Search Results: "Justine Fontes"


BOOK REVIEW

JUSTINE by Iben Mondrup
FICTION & LITERATURE
Released: Nov. 15, 2016

"A dark, ultimately frustrating tale of an enfant terrible wannabe."
Danish author Mondrup (Godhavn, 2014) exposes the underbelly of the contemporary Danish art scene in this novel about a young artist in crisis. Read full book review >

BOOK REVIEW

JUSTINE by Alice Thompson
FICTION & LITERATURE
Released: May 1, 1998

"For those, only, who like their mind- and gender-teasers in —novel— form."
Scottish writer Thompson's second outing is her first here—and while some will groan at its jejune, vapid, imitative clunkiness, others will be smitten by its psycho-feminist puzzlings and probings. Read full book review >

BOOK REVIEW

BENITO RUNS by Justine Fontes
FAMILY AND GROWING UP
Released: March 1, 2011

"For reluctant readers and fans of the Bluford High series. (Fiction. 12-14)"
Each book in the high-interest/low-reading-level Surviving Southside series is narrated by a different student at Texas' racially diverse Southside High School. Read full book review >

BOOK REVIEW

BLACK MEETS WHITE by Justine Fontes
CHILDREN'S
Released: July 1, 2005

"This color study will definitely get—and survive—repeat visits. (Picture book. 3-5)"
Plainly intended as a follow-up to the several board-book introductions to black and white, not to mention Little Blue and Little Yellow, this pairs Black ("dark as night, cool, mysterious") with White ("bright, clean, plain as day"). Read full book review >

BOOK REVIEW

JUSTINE MCKEEN by Sigmund Brouwer
CHILDREN'S
Released: Nov. 1, 2011

"While brief paperbacks for newly independent readers are too numerous to count, this one is slightly funnier and fresher than most. (Fiction. 7-9)"
Inventive and intrepid Justine McKeen, most likely a grade schooler, finds amusing ways to make classmates and community members more environmentally conscious. Read full book review >

BOOK REVIEW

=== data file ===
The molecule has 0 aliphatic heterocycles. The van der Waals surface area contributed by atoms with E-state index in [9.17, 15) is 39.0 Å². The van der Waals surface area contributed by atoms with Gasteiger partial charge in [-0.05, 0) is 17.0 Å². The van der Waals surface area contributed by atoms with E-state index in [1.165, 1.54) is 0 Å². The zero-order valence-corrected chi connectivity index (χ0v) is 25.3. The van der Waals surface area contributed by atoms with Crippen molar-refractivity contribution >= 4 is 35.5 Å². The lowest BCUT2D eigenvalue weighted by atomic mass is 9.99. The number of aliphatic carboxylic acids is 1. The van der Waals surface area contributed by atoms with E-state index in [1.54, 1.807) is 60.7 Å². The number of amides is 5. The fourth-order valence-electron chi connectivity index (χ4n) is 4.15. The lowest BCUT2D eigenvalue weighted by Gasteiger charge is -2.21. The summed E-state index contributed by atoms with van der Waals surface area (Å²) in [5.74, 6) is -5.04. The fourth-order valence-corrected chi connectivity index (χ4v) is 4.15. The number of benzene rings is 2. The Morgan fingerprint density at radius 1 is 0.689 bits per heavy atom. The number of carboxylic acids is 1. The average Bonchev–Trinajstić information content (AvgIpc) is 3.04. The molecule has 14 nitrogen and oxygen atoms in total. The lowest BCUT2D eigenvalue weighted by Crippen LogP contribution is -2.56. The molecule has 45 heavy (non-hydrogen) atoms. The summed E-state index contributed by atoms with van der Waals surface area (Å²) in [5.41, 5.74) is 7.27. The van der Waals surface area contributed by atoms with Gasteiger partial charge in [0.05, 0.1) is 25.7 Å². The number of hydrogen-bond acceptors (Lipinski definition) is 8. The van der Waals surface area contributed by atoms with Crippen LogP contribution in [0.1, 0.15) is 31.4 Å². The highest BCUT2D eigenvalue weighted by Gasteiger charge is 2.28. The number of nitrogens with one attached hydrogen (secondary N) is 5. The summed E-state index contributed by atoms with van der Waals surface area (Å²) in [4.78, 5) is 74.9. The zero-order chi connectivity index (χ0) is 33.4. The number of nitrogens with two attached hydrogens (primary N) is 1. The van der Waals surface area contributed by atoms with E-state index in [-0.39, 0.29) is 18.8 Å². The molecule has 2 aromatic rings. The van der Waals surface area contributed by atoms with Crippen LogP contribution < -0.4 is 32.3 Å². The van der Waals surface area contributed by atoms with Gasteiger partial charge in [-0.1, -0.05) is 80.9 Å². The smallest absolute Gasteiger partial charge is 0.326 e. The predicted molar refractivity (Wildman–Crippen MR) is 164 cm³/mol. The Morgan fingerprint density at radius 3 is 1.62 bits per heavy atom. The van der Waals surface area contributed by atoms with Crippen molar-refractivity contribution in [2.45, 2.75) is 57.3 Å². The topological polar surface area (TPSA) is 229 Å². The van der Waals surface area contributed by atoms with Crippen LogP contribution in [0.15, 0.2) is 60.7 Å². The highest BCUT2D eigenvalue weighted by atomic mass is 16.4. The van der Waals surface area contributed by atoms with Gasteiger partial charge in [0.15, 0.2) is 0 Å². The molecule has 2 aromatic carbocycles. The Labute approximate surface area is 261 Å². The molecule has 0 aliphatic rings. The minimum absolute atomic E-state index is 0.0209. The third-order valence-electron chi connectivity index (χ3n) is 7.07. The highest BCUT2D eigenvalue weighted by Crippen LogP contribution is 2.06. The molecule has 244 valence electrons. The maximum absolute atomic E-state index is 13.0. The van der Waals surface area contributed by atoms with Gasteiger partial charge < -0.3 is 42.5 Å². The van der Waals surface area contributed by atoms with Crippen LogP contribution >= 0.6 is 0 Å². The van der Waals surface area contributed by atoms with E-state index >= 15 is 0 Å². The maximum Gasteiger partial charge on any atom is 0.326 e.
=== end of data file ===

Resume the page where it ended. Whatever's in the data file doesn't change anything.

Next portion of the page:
THE REAL JUSTINE by Stephen Amidon
FICTION & LITERATURE
Released: Sept. 15, 2015

"While there are a few genuine surprises along the way, most of Amidon's (Security, 2009, etc.) twists are telegraphed so far in advance that it's a wonder the characters don't see them coming."
A few nights of passion ignite a man's obsession for a mysterious woman in this tale of uncertain identities. Read full book review >

BOOK REVIEW

DREAMS OF THE CENTAUR by Montserrat Fontes
FICTION & LITERATURE
Released: Jan. 15, 1996

"Despite some longueurs, then: an effective, often exciting piece of storytelling with a powerful central female character."
Fontes returns to the Durcal family, introduced in her 1990 debut, First Confession. Read full book review >

BOOK REVIEW

FIRST CONFESSION by Montserrat Fontes
Released: Jan. 21, 1990

Two privileged children come of age when they venture into dangerous territory in a small Mexican border town: a striking debut novel. Read full book review >

BOOK REVIEW

THE WONDER HOUSE by Justine Hardy
FICTION & LITERATURE
Released: April 9, 2006

"Hardy's lack of novelistic skill hobbles her attempt to pull together the personal and the political, the past and the present."
Kashmir is the setting for this messy first novel by a British nonfiction author (Bollywood Boy, 2003, etc.). Read full book review >

BOOK REVIEW

BIOGRAPHY & MEMOIR
Released: June 10, 2002

"A lament that at certain moments, for its intensity, can break your heart."
Picardie's (Music Man, 1990) search for contact with her sister, who died from breast cancer in 1997, has both lightness and ache, the melancholy of being condemned to live on after the death of one so loved, yet a willingness to explore "what lies beyond the edge of the expected." Read full book review >

BOOK REVIEW

A VERY PERSONAL COMPUTER by Justine Rendal
CHILDREN'S
Released: Sept. 30, 1995

"The story is marred by sheaves of unanswered questions and dangling plot threads, but readers will love Conner: part homework machine, part therapist, part best friend, wholly touched by magic. (Fiction. 11-15)"
A helpful computer program gets a depressed eighth grader over a tough spot in this rough-hewn, unabashed fantasy. Read full book review >